Common Name

Scientific Name

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Photo by Tom Pettengill
Photo Copyright Tom Pettengill

The gizzard shad, Dorosoma cepedianum, is a nonnative fish that has been introduced to Willard Bay Reservoir, where its young serve as a forage fish for walleye, wiper, and other sport fish. The species is relatively new to Utah; it was first introduced to Willard Bay Reservoir in 1990. The population in the reservoir grew rapidly, however, and is now thriving. In addition to the Willard Bay population, gizzard shad were recently accidentally introduced to the main-stem Colorado River drainage, and the species now occurs in Lake Powell.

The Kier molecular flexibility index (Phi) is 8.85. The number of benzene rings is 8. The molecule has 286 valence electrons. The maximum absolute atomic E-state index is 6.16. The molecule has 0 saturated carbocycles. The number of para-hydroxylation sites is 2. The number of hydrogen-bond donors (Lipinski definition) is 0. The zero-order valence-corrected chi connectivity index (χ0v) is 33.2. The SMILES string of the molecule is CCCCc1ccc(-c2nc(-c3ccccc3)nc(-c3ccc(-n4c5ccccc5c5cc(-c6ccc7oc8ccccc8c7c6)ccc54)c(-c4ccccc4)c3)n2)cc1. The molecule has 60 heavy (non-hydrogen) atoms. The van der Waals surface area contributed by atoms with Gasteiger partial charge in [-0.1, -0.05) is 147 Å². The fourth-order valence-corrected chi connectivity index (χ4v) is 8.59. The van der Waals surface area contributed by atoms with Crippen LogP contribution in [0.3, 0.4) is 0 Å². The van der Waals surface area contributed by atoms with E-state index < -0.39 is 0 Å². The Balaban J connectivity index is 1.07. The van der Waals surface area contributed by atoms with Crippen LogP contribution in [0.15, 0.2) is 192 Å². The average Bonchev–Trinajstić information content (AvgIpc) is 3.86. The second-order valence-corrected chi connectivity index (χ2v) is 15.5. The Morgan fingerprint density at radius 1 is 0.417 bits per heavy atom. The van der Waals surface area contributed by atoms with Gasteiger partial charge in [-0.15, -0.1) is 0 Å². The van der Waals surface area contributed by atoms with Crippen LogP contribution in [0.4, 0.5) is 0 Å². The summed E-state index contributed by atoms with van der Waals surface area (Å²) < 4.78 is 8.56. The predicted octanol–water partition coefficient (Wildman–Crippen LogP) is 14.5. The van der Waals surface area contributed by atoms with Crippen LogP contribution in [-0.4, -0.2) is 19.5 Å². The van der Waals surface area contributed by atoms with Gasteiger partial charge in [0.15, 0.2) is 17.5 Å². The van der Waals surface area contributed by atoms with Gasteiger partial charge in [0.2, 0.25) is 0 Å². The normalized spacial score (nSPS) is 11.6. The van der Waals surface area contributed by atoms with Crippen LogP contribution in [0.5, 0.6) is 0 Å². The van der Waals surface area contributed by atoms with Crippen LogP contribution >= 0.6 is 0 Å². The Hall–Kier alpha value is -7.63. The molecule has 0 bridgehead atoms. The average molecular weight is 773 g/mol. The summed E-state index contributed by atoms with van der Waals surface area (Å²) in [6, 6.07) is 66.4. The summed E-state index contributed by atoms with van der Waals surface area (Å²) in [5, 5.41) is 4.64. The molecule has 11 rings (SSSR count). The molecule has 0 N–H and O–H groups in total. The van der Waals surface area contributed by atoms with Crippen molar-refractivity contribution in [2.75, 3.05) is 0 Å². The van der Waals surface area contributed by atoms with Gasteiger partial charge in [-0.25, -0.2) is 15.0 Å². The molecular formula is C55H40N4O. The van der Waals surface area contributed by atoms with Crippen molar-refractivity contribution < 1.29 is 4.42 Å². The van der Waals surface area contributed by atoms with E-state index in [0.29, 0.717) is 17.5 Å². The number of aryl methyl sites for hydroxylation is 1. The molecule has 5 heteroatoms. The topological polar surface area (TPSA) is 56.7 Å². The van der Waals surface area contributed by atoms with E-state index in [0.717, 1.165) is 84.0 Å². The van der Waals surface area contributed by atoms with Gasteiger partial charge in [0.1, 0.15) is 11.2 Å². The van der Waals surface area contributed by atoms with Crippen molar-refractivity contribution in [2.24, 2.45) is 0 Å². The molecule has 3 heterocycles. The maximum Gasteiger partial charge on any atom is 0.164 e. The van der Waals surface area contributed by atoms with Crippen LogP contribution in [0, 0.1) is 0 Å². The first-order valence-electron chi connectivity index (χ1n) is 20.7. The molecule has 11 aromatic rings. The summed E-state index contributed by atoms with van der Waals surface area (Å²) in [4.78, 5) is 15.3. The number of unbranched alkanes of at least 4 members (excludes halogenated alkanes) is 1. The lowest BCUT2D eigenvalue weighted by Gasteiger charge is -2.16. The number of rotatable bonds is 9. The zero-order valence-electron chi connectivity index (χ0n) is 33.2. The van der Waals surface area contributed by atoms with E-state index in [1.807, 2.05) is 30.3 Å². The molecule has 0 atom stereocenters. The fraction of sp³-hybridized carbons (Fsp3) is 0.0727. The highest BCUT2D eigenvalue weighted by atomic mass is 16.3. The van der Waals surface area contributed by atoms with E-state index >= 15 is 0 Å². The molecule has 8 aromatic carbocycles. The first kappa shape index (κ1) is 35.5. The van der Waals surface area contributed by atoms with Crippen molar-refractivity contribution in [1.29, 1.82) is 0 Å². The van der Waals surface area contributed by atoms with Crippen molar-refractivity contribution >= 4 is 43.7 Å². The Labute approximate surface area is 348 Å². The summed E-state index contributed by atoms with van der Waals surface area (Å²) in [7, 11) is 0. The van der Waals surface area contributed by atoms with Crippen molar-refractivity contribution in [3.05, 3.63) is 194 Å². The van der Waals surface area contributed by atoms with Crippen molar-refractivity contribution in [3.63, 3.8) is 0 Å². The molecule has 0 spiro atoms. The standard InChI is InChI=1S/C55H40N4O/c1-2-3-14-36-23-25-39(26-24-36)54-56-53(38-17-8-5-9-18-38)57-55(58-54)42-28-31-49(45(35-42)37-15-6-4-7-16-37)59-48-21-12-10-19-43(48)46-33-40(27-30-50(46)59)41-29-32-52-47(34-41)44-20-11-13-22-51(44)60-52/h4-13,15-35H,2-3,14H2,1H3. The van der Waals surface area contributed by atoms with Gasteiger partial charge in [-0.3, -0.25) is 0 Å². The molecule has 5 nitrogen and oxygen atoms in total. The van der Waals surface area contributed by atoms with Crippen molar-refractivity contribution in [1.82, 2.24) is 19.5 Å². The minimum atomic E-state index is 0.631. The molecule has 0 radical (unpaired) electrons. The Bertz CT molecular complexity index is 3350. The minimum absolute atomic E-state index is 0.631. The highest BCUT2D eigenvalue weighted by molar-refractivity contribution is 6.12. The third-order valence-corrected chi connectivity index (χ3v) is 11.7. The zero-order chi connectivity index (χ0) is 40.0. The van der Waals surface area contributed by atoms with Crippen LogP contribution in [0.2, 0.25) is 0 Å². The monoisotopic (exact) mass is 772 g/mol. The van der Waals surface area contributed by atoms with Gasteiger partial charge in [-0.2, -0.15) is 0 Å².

Gizzard shad are native to the Great Lakes area and south through the central United States. The species eats invertebrates, primarily zooplankton, which are filtered from the water. Gizzard shad are extremely prolific, with females producing hundreds of thousands of eggs each year.


  • Biotics Database. 2005. Utah Division of Wildlife Resources, NatureServe, and the network of Natural Heritage Programs and Conservation Data Centers.

  • Sigler, W. F. and J. W. Sigler. 1996. Fishes of Utah[:] a natural history. University of Utah Press. Salt Lake City. 375 pp.